Jewish World Review May 15, 2000 / 10 Iyar, 5760
'Evidently he didn't like the way she dusted the
"SHE WAS DUSTING," said Starke County, Ind.,
Prosecuting Atty. Kim Hall. "She was cleaning the
house, and apparently he didn't think she had
cleaned well enough."
Hall was explaining the reason that Liliana Ciprianu,
12, was beaten to death with the butt of a rifle on
"Evidently her stepfather didn't like the way she
dusted the house," said Starke County Sheriff
He was talking about the same crime. John Dumitru
-- the child's stepfather -- is charged with the
murder of the child. And, the best that law
enforcement officials can determine, the reason
Dumitru allegedly did it is that he had been drinking
since morning on Easter -- and by midafternoon he
became displeased by the job of dusting that the
12-year-old girl had done. Dumitru, the sheriff and
prosecutor said, got out his rifle and beat the child
with the end of the stock.
We can't even keep up with these stories. The
reporters who cover them, the law enforcement
officials who are called to the scene, the children's
services workers who are assigned to try to protect
the boys and girls before something like this
happens, the judges and attorneys who deal with
the cases in court . . . we can't even keep up. We
look into why one child was betrayed by a parent,
or a court of law, or a social agency . . . and even
as all of us, reporters, police officers, judges, try to
find an explanation for the inexplicable, it happens
And as the children wait for us to come up with
some answers to help them, to save them, another
death reminds us of how big this job is, and how
completely out of hand it has gotten.
Shortly after 3 p.m. on Easter Sunday, law
enforcement officers in Starke County received
several calls about a disturbance in a house near
the city of Knox. An injured woman -- Mariana
Dumitru, the wife of John Dumitru -- said that her
husband had attacked her, that she had fled from a
house on East County Road 150 South, and that
her children were still in the house with Dumitru.
Officers hurried to the house. Dumitru was at a
front window, police said; they said that he used
two of his three younger children as shields to
prevent officers from getting to him.
Mariana Dumitru told officers that her 12-year-old
daughter, Liliana, had been attacked by Dumitru.
Sheriff Sims, fearing for the girl's safety, called for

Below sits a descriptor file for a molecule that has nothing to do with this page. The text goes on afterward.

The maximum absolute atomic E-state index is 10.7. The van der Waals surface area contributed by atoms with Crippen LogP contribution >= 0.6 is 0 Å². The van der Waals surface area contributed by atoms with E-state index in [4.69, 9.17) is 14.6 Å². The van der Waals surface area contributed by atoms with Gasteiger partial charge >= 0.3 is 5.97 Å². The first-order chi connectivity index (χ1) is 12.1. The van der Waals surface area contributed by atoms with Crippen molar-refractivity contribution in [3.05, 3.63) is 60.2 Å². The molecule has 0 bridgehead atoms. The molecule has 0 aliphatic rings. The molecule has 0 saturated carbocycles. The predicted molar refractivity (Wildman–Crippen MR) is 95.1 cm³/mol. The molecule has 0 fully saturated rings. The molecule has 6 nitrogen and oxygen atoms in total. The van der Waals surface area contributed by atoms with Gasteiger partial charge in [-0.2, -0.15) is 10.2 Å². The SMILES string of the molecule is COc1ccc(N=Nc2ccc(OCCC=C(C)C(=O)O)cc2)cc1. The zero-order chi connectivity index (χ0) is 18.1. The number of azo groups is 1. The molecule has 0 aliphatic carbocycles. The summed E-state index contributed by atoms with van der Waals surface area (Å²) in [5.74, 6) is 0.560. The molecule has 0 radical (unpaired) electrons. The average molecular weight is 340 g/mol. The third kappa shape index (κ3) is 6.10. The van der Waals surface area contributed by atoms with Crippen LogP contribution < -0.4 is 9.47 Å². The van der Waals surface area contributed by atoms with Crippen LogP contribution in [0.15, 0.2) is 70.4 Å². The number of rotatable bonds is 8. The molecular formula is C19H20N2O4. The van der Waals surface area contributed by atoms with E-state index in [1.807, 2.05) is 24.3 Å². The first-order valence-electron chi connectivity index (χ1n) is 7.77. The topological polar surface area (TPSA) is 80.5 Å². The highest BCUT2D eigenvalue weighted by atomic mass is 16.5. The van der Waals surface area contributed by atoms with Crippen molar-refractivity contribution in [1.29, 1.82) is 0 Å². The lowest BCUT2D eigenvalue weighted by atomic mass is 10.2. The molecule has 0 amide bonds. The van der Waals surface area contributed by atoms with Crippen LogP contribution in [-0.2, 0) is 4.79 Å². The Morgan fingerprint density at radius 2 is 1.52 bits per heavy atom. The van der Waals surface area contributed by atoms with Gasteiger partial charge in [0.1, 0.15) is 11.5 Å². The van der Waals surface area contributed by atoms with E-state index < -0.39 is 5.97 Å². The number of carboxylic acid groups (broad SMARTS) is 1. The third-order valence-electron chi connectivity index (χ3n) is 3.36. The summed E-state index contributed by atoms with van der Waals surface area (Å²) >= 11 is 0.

more officers. Sims distracted Dumitru at the front
window, while other officers entered the house
through a side door.
What they found was Liliana on the floor, her head
all but crushed, in a puddle of blood 3 feet long by
1 foot wide.
The child -- a 6th grader at Knox Middle School
-- was transported to a hospital, and later died.
Dumitru did not resist arrest; when Starke County
Sheriff's Detective Ronald Lawson questioned him,
Dumitru reportedly said he had been drinking
brandy since breakfast time.
"She was his stepdaughter -- the daughter of his
wife -- and he didn't get along with her at all,"
Lawson said. "He wanted her to clean and dust the
place that day, and she did it, but he didn't feel she
had done the cleaning well enough."
Lawson said Dumitru went into a bedroom, got a
rifle, and used the wooden butt of the gun to beat
the child in the head, causing "a terrible injury . . .
her skull was fractured in several places."
Lawson hesitated before continuing. "It's hard to
talk about," the officer said. "I have a 10-year-old
son, and this little girl was just two years older than
he is, and what was done to her. . . ."
He said Dumitru beat the girl so ferociously that the
rifle "broke in two . . . it broke right at the narrow
part of the wood, where the barrel of the gun
begins. There was blood splattered on the walls . .
. it was that kind of an attack. On the gun, where
he had beaten her with it, there was blood and
strands of her hair. . . ."
Liliana, according to officers who have spoken with
officials at her school, was "a bubbly, well-liked girl
. . . she never caused anyone any trouble." After
her death, though, some of her classmates said they
knew she had been abused before; one classmate
said that Liliana had spoken of wanting to die
because of her "bad life."
The three younger children -- Dumitru is their
biological father, and reportedly did not exhibit the
same dislike toward them that he did toward his
stepdaughter -- were removed from the house after
Dumitru was arrested. Because their mother was
being treated for injuries, the three children, with
nowhere else to go, were taken to the Starke
County Jail. Employees cared for them until social
workers could arrive.
Dumitru is in jail awaiting trial for murder. Often,
inmates who are accused of committing violent
crimes against children are separated from other
prisoners, for their own protection.
But the Starke County Jail has only one isolation
cell, and it is already taken -- by Joseph Grad, the
child torturer who kept his 6-year-old son locked
and chained in a closet.
The answers to all of this must be out there
somewhere. We try to keep up with these cases,
all of us try. But then, on a Sunday afternoon, a
child is told to dust the house. And someone
decides he doesn't like the way she has done her
JWR contributor Bob Greene is a novelist and columnist. Send your comments to him by clicking here.
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